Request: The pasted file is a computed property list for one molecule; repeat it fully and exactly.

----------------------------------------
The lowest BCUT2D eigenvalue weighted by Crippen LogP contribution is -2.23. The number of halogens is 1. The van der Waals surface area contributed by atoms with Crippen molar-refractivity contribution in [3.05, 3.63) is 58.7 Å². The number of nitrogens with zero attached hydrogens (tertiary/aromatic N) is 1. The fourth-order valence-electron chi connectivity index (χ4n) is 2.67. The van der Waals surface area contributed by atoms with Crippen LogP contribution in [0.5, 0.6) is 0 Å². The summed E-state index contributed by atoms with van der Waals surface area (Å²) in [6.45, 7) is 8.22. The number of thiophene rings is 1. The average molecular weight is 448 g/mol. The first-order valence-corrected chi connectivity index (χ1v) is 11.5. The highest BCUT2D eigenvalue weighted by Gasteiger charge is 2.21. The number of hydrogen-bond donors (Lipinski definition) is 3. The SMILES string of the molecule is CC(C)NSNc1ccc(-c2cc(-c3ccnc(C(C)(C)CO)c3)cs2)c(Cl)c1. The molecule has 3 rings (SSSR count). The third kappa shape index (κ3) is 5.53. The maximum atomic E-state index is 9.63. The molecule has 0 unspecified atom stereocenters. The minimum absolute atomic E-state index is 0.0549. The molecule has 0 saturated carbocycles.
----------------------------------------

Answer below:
The lowest BCUT2D eigenvalue weighted by Crippen LogP contribution is -2.23. The number of halogens is 1. The van der Waals surface area contributed by atoms with Crippen molar-refractivity contribution in [3.05, 3.63) is 58.7 Å². The number of nitrogens with zero attached hydrogens (tertiary/aromatic N) is 1. The fourth-order valence-electron chi connectivity index (χ4n) is 2.67. The van der Waals surface area contributed by atoms with Crippen LogP contribution in [0.5, 0.6) is 0 Å². The summed E-state index contributed by atoms with van der Waals surface area (Å²) in [6.45, 7) is 8.22. The number of thiophene rings is 1. The average molecular weight is 448 g/mol. The first-order valence-corrected chi connectivity index (χ1v) is 11.5. The highest BCUT2D eigenvalue weighted by Gasteiger charge is 2.21. The number of hydrogen-bond donors (Lipinski definition) is 3. The SMILES string of the molecule is CC(C)NSNc1ccc(-c2cc(-c3ccnc(C(C)(C)CO)c3)cs2)c(Cl)c1. The molecule has 3 rings (SSSR count). The third kappa shape index (κ3) is 5.53. The maximum atomic E-state index is 9.63. The molecule has 0 unspecified atom stereocenters. The minimum absolute atomic E-state index is 0.0549. The molecule has 0 saturated carbocycles.